Background:​ From 2007 to 2009, a QI team developed a cross-sectional study of management of newly diagnosed, typical ITP at SickKids to assess the IVIG treatment rate. 

Implementation Plan​​: From 2013 to 2015, the team struck a collaborative interdisciplinary working group and implemented a QI bundle to decrease the use of hospital resources (including use of IVIG) while optimizing family satisfaction. The bundle comprised development of a patient information sheet; development of an evidence-informed, consensus-based protocol; and promotion of shared decision-making via stakeholder engagement and education.

Strategies include regular communication with stakeholders (Emergency Department (ED), Haematology, Paediatric Medicine); electronic availability of the protocol; and accessibility of the Paediatric Medicine day hospital ("ACE space") to care for this population as an alternative to inpatient admission.

Results: Through Choosing Wisely, the rate of IVIG use has decreased from 88 per cent to 55 per cent by not automatically giving IVIG as first-line treatment for children with newly diagnosed, typical ITP. 

Figure 2: Decrease in LOS for newly diagnosed, typical ITP patients as a results of the intervention.

Choosing Wisely has lent importance to this topic, and provided context in which we are promoting and monitoring ongoing quality improvement. Monitoring is achieved with quarterly data (calendar year), beginning January 2015. Data captured are those discharged from the ED (NACRS), from the Paediatric Medicine Inpatient Unit (DAD), and from the "ACE space" (Paediatric Medicine day hospital) (ACE data collection).

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Recommendation: Don't routinely order nasopharyngeal (NP) testing for typical respiratory viruses unless results are likely to impact management.

Respiratory viral infections frequently occur in children and are a common reason to seek medical care. The diagnosis is made clinically and usually does not require confirmatory testing. Nasopharyngeal (NP) testing is uncomfortable for children and the results frequently do not impact their medical management. Therefore, NP testing should only be considered in high-risk patients where results will influence treatment decisions such as the need for antibiotics, performance of additional tests, or hospitalization. Reducing routine respiratory viral testing promotes high-value care and allows for more effective allocation of health care resources.​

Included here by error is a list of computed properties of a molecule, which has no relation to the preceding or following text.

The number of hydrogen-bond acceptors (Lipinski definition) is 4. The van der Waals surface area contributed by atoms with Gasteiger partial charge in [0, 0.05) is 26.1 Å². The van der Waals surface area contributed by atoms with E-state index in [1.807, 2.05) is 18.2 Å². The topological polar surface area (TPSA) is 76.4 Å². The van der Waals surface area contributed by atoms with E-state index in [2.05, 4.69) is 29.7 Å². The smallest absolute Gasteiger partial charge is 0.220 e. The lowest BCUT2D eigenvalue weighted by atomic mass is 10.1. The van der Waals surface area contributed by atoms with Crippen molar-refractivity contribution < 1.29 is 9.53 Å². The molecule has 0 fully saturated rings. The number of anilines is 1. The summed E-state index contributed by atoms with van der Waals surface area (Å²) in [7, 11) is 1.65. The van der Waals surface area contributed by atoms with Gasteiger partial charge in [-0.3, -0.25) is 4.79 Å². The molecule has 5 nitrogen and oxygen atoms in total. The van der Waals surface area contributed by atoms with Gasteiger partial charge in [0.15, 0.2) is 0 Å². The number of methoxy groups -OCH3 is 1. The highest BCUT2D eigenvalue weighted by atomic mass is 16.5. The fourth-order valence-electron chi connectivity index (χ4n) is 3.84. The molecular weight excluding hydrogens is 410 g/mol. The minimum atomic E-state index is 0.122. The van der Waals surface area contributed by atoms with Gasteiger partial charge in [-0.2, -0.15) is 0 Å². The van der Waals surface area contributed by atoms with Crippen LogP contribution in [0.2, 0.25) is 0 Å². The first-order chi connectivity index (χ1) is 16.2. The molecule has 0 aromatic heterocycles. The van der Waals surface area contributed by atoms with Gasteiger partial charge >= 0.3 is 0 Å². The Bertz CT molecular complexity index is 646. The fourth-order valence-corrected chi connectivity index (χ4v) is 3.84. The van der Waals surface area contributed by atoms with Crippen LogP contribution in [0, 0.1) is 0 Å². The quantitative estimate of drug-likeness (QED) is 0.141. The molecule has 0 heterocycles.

Background: In 2014, almost 6,000 NP swabs were completed on children at SickKids. Of the 2,600 NP swabs ordered from the Emergency Department (ED) alone, approximately 63 per cent of these swabs were completed on children who were discharged home and these results were generally never followed up on by a provider or relayed to the family. 

Implementation Plan: A multi-divisional expert panel reviewed published guidelines and formulated the Choosing Wisely Respiratory Virus Pathway that was launched in January 2016, with a multi-faceted educational campaign. By reducing NP swab testing, resources were allocated towards two new tests for the hospital that promote high-quality care. The first was a Point of Care Rapid Influenza test that provides immediate results for children presenting with flu-like symptoms where oseltamivir treatment may be indicated or where an immediate positive influenza result will impact further management decisions like antibiotics, imaging, or even admission. The second test adopted was a new and improved Respiratory Virus Multiplex PCR test. This test has a much higher sensitivity when specifically compared with the older DFA test and can detect 16 respiratory viruses in children who will benefit from the test, like those admitted to our ICUs. The electronic order set was modified by introducing a force function that requires users to select an appropriate indication for testing from the pathway. As a hard-stop, the rapid influenza test can only be ordered for inpatients with Microbiologist approval.

Results: In the first year of implementation, respiratory virus testing decreased by over 80 per cent in the ED. When factoring in the new rapid influenza test, there was still a 51 per cent and 27 per cent decrease in total testing in the ED and Pediatric Medicine respectively, compared with 2014. ​

Figure 3: The decrease in ED respiratory multiplex testing rates since 2014. 

Figure 4: A reduction in routine use of respiratory viral testing has also been noted in the General Paediatrics.

Read more here.